Monday, May 31, 2010

Humor: Arizona and Mexicans. Now Minnesota and Canadians.

Arizona is in the news recently. You can't have missed it. They want to stop people on the street, at least those who look like undocumented workers, and ask them for their papers. But Arizona isn't the only state who has an immigration problem. We feel your pain Minnesota!

An Illegal Immigration Bill We Can All Love (Huffington Post:Comedy)

Friday, May 28, 2010

Nun demoted for approving life-saving abortion

A nun in Phoenix, AZ was demoted and excommunicated for her role in a decision to perform an abortion. The abortion was necessary, according to the hospital ethics committed, of which the nun was a member, because the patient would have died. The patient had pulmonary hypertension which would have been fatal because of the pregnancy.

According to this article, 'the pregnancy carried a nearly certain risk of death for the mother'. Hospital nun rebuked for allowing abortion in Phoenix (USA Today)

More on the story: Phoenix nun and her abortion decision (Arizona Daily Star)

But it is clear the Bishop didn't care about the woman's life. Seems it could have been a 'certain risk' instead of a 'nearly certain risk' and it would still have been sin to perform the abortion.

So the Bishop is saying, in effect, 'it is better to have two people dead, than to have one living because an abortion was performed'. What a crock! The obvious solution is NOT go to go a Catholic hospital for any medical conditions that could be terminal. Or maybe not to go to one at all, just in case things become 'complicated'.

The decision was made with the full cooperation and understanding of the mother. And as long as she is in her 'right mind', that's all that is needed. The Catholic Church be damned!

An opinion via NPR: Sister Margaret McBride: Don't Confess (NPR)

Thursday, May 27, 2010

Man acquitted of killing officer who died 41 years after shooting...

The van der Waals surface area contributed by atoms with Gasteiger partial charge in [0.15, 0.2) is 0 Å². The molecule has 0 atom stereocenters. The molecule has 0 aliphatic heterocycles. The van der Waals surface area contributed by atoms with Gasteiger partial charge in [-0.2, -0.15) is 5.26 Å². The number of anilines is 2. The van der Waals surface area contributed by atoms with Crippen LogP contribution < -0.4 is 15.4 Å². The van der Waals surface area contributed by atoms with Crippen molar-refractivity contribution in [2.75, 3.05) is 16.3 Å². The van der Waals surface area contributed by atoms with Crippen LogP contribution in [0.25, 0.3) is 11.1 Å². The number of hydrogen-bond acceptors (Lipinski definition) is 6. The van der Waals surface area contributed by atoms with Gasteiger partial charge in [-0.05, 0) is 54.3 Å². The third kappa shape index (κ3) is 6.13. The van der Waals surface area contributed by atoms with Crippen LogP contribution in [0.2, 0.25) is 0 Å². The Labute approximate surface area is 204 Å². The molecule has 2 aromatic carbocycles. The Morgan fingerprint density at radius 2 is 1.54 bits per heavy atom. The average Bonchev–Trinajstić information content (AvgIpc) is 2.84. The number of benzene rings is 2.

Not all court cases are more than passing interest to the average person. But this one seems to set a new precident. A man shot and wounded a 23 year old officer in 1966. 41 years later the officer dies and the man is tried for his murder. Is there a direct connection? The Medical Examiner thinks so.

Jury acquits man of murder in 1966 police shooting (

It seems a far stretch to say that the injuries the officer suffered caused his death. And the defence went to great lengths to show that the officer had been in three car accidents and two wheelchair accidents. I don't have access to the evidence, but it seems like 41 years is too long to connect these dots. But how long is too long? Is 20 years too long? How about 5 years?

Here is another case that has similarities. But there is no information on accidents during the 36-years between the shooting and the death. Bucks case bears similarities to Barnes trial (Courier Times)

Should these men be on trial? What do you think?

Monday, May 24, 2010

Compulsory collection of DNA for all arrests...

Congress is passing a bill that will give funding to any state that agrees to collect DNA evidence for everyone arrested for a crime. That's arrested, not convicted. It takes place for serious crimes: murder, attempted murder, manslaughter, and kidnapping. But it also includes burglary, attempted burglary, and assault.

Congress Coaxes States to Collect DNA (

California already has a law like this on the books.
New York is considering such a bill.

In fact, 21 states now take DNA upon arrest.

The ACLU has released figures showing that in 2007, out of 332,000 felony arrests, 101,000 of them, or 30%, were never convicted.

This law is just wrong. It's one thing to take DNA from a convicted felon and quite another to take it from an innocent person. One of the foundations of our Democracy is 'innocent until proven guilty.' This law ignores this basic fact. The Supreme Court has not taken up this law yet, but when it does, I feel confident it will strike it down.

It doesn't matter the severity of the crime, or who witnessed it, or even if the person admits their culpability. Their DNA should ONLY be taken if they are convicted of the crime. Not before.

Friday, May 21, 2010

Would you pay more for better medical care?

Most people have medical insurance, pay a premium, usually a co-pay and don't worry about the actual cost of the office visits and procedures.

But what if you could get better care? Would you pay for the visit from your own pocket?